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UVA Lawn Sign Raises Alumni Ire


The University of Virginia is standing by a student’s hand-made sign, even though it contains profanity.  Sandy Hausman reports on the message that has some alumni aren't happy with it.

When a student who lives on UVA’s historic lawn posted a sign on her door featuring a four-letter word addressed to the university, the KKK, genocide and slavery, some alumni took to social media to complain.

Attorney Aubrey M. Daniel III wrote, “the Lawn is a place of honor to which the sign brought dishonor,” but we found students on the lawn disagreed.  As a friend practiced for her music class, Beau Bradley joined Nafisa Alangir, Nicole Krolack and a man who chose to remain anoymous in voicing support for the sign.

“You know if you’re going to deliver a point and want people to see it, what better place than right here?” said Beau Bradley, who lives next door to the sign.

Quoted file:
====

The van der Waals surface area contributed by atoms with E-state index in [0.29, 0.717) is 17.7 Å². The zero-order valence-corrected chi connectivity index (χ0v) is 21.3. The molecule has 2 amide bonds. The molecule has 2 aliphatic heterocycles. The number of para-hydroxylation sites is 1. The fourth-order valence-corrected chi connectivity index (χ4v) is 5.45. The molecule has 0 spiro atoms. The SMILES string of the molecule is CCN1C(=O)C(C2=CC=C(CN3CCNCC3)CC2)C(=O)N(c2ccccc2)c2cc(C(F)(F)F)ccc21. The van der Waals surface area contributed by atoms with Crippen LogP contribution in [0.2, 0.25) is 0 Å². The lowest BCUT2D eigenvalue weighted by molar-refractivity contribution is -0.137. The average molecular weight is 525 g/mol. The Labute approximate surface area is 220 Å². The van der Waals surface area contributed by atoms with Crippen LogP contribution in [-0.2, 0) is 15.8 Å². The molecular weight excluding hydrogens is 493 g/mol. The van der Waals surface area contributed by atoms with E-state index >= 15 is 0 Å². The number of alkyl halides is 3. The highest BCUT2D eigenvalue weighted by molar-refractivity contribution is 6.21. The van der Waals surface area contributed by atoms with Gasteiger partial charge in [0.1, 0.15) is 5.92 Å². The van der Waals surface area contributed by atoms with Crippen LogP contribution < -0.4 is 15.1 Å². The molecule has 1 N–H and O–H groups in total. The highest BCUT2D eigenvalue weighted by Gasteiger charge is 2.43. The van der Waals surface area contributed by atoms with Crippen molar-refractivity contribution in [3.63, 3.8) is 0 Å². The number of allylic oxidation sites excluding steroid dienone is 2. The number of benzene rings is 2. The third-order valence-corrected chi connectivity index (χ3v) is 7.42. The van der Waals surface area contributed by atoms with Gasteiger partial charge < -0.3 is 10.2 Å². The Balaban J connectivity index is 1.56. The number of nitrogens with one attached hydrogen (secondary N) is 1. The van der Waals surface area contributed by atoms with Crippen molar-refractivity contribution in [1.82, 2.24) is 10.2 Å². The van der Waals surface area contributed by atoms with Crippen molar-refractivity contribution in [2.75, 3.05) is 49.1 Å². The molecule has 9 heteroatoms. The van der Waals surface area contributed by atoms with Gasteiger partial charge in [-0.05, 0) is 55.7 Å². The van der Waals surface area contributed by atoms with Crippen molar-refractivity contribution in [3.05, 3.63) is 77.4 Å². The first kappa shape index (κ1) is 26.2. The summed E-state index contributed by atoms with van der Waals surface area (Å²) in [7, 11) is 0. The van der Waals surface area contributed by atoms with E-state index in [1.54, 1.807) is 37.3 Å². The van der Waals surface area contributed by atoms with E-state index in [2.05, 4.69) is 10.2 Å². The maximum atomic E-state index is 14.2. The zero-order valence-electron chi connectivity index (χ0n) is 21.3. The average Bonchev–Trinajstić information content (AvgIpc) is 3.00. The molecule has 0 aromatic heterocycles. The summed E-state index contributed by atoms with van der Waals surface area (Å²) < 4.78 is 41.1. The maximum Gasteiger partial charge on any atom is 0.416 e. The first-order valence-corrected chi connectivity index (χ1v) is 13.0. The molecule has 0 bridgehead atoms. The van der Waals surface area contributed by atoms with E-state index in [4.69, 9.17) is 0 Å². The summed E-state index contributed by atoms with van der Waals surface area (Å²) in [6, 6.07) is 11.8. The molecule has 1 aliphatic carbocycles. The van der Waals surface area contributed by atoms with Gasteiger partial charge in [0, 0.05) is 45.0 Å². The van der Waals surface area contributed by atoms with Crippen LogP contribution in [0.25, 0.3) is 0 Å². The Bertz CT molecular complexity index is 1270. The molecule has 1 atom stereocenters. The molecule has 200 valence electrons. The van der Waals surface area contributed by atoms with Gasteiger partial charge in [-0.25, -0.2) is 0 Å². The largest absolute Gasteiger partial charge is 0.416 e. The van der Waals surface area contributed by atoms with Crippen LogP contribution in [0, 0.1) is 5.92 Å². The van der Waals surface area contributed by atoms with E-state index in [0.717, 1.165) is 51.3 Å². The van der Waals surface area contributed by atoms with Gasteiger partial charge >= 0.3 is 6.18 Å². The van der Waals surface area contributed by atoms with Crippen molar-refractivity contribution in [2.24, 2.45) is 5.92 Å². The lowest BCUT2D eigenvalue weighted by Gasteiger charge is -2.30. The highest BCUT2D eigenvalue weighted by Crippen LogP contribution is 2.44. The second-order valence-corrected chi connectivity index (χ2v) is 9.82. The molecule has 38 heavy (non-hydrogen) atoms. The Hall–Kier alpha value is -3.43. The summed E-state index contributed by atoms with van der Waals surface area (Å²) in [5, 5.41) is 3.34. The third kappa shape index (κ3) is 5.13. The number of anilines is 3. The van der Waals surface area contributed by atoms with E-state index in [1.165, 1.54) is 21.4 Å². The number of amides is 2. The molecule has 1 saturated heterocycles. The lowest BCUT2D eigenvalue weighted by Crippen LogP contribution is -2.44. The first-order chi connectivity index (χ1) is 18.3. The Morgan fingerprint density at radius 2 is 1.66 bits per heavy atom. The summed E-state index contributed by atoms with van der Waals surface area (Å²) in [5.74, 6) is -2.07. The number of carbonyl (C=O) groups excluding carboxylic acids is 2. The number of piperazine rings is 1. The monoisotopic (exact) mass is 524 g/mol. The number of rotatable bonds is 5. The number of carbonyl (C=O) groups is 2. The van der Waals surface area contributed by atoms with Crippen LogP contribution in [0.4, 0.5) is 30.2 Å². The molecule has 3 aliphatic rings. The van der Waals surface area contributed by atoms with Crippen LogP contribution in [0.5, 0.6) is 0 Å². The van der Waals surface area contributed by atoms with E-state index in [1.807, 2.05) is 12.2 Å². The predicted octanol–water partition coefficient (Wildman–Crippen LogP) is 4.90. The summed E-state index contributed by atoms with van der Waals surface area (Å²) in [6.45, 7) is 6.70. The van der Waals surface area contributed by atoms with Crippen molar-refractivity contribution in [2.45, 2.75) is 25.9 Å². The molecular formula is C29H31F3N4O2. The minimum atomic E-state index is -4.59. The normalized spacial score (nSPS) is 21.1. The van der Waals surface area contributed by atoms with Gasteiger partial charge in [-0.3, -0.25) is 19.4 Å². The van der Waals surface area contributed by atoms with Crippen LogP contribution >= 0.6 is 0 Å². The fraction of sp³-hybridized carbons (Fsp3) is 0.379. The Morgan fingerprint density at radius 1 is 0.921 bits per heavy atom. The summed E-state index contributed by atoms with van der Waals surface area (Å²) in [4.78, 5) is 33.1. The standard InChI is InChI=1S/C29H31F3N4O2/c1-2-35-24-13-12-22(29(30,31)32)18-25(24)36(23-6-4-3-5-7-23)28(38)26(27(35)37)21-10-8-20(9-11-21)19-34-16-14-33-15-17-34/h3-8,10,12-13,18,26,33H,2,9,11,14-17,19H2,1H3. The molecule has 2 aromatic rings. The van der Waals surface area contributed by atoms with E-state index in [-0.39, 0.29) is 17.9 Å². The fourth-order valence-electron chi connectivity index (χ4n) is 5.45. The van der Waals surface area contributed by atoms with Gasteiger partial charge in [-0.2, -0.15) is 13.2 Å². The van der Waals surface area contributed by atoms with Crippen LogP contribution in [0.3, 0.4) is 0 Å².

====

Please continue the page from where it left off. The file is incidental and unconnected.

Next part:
“We’re adults here,” reasoned Nafisa Alangir with a shrug.

“It’s an honor to live on the lawn, so to have that kind of power and not do anything with it seems like a disservie to the community,” said her companion, who asked to remain anonymous.

“When you’re young you feel strongly about things,” concluded  Nicole Krolack. “If this person feels that way then they have that right.”

The university’s attorney said the Supreme Court had addressed this issue during the Vietnam War, arguing that “one man’s vulgarity is another man’s lyric and branding such signs as political speech,” protected by the first amendment.

UVa’s President Jim Ryan agreed, and – on a related note –said he would not support calls to remove a statue of the school’s slave-owning founder, but would approve adding historical context.  “As long as I am president,” he added, “ the University of Virginia will not walk away from Thomas Jefferson.”  

***Editor's Note: The University of Virginia is a financial supporter of Radio IQ.

Sandy Hausman is Radio IQ's Charlottesville Bureau Chief